I went into Legendary with way lower expectations than I approached Caraval with, and I can honestly say that this improved my reading experience tenfold. I didn’t like Caraval — I thought it had no depth to it, the characters were endlessly frustrating, the twists were obvious, and I was just left unsatisfied. But then Legendary was released, and I was like: You know what? Let’s give this a go. May as well find out what happens next. To say I went into it with low expectations would be an understatement. My expectations were below the ground, and if I’m being perfectly honest, I might have just been tempted to read this book to spill the tea on how terrible it is.

But you know what… I actually loved it. Shocking, I know. But I threw out the preconceived ideas I took into Caraval with me after all the hype and prepared myself for what I’d find. I knew it was going to be a trash-fire that would be laughably predictable in parts. I knew the characters were going to get on my nerves. I made peace with those facts, and you know what? I had such a blast reading this novel. It was such a fun, trashy novel and I’m so pleased I decided to approach it in a different way than I had the previous novel. It was the kind of book I could just settle down with and have a laugh at, and sometimes that’s all you need.

It definitely helped to approach this book from a different angle, and there were things I liked about it that wasn’t just laughing at it. The magic! And the secrets people keep and how nothing is never black or white! I never knew who I could trust, and that was so much fun to experience. I was taken on such an enjoyable adventure and I really enjoyed getting to read from Tella’s point of view, who, thankfully, is simnifically less whiny than Scarlett (who is definitely my most-hated protagonist of all time). Legendary was such good trash, and I’m so happy I decided to pick it up. What a hoot.


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One Small Thing

One Small Thing was a book I went into without knowing anything about, and I ended up having a lot of fun reading it! It’s always a little difficult to adjust your expectations of something (in this case, I expected it to be a cute contemporary with darker undertones) to the reality (not having much depth and brushing over so many aspects to get on with the romance), but once I realised this was going to be more of a trashy read, I loved it. It was the kind of book I looked forward to reading at the end of the day — a book where I knew I could just turn my brain off for a while and fall into this swoon-worthy romance.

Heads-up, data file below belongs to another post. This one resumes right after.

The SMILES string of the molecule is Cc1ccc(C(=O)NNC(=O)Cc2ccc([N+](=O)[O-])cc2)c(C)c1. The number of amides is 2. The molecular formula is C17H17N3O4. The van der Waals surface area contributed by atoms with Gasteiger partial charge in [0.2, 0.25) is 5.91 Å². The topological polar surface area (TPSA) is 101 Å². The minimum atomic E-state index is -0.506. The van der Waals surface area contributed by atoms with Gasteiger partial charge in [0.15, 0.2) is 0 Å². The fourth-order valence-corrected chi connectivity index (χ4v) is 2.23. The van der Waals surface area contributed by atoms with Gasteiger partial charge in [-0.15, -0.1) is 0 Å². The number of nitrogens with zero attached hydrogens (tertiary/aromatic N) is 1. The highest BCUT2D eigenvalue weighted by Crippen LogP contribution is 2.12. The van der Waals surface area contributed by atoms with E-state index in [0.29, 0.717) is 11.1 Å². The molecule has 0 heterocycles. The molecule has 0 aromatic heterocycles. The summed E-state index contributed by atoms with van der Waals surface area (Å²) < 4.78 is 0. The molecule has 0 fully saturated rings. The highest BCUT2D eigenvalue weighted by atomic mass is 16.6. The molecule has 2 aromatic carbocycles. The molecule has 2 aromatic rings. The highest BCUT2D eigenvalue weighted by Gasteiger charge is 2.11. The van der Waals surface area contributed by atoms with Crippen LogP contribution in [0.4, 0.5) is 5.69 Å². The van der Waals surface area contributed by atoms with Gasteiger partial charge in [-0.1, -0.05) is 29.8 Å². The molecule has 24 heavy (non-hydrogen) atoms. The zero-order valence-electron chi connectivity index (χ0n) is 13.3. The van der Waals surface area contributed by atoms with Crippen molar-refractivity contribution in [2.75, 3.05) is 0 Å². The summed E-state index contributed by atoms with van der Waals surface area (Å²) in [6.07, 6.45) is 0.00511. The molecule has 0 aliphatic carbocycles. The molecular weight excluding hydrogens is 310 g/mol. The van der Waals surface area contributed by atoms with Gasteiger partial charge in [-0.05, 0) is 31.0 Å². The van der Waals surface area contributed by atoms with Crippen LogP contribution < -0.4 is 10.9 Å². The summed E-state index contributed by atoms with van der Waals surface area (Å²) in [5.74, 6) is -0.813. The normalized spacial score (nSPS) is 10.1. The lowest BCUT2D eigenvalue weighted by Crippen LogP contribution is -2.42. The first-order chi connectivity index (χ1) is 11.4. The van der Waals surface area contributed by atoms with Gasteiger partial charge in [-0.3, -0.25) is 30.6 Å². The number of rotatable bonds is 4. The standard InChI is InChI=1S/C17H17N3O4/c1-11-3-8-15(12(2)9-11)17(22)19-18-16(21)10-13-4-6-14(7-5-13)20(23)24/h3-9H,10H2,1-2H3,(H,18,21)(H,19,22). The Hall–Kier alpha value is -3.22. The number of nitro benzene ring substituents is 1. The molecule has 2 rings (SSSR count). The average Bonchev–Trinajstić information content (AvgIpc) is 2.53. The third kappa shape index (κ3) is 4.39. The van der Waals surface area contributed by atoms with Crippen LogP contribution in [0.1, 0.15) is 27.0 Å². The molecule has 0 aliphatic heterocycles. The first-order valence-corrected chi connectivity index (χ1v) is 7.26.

Oh god, there’s nothing I love more than a bad boy with a heart of gold. You know I’m interested when there’s a bad boy with a heart of gold involved. Chase was everything I wanted from the love interest: misunderstood, kind, and honesty just so swoon-worthy. I adored the romance in this book. Even though One Small Thing also dealt with issues like loss and death and blame, those elements seemed kind of half-done to me, which is why it was more of a trashy read for me. They did add a bit of depth to the story, but at the end of the day, I was just here for the romance. That was enough for me, and man, it was fun. If you’re looking for a swoon-worthy contemporary with a bad boy with a heart of gold, this is your book.


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Stuck on Vacation with Ryan Rupert

I’ve spoken about this book quite a bit recently, but I think I need to scream about it a little bit more. Stuck on Vacation is such a fun, swoon-worthy romance set in the perfect location and with the hate-to-love trope, which I’m also a massive fan of. I knew this was going to be a fun, light read from the get-go, and I definitely wasn’t disappointed. It had me racing through the chapters, desperate to see when the characters would just KISS, DAMMIT, and I desperately wanted to know how things were going to turn out between them. It also gave me all the beach vibes, which was the perfect remedy for the cold few days I read it in.

But what surprised me most about Stuck on Vacation was how there was such a massive, unexpected twist at the end?! I was thoroughly shooketh. I’m still not over it. I loved the little elements of mystery that were scattered throughout the narrative, and I just couldn’t believe what a drastic turn the novel took. It went from being a fun, light read to something that had me racing through the pages, desperate to know what was going to happen. If you’re looking for a book to take on vacation with you, make it this one. It’s such a fun book and I can’t recommend it highly enough!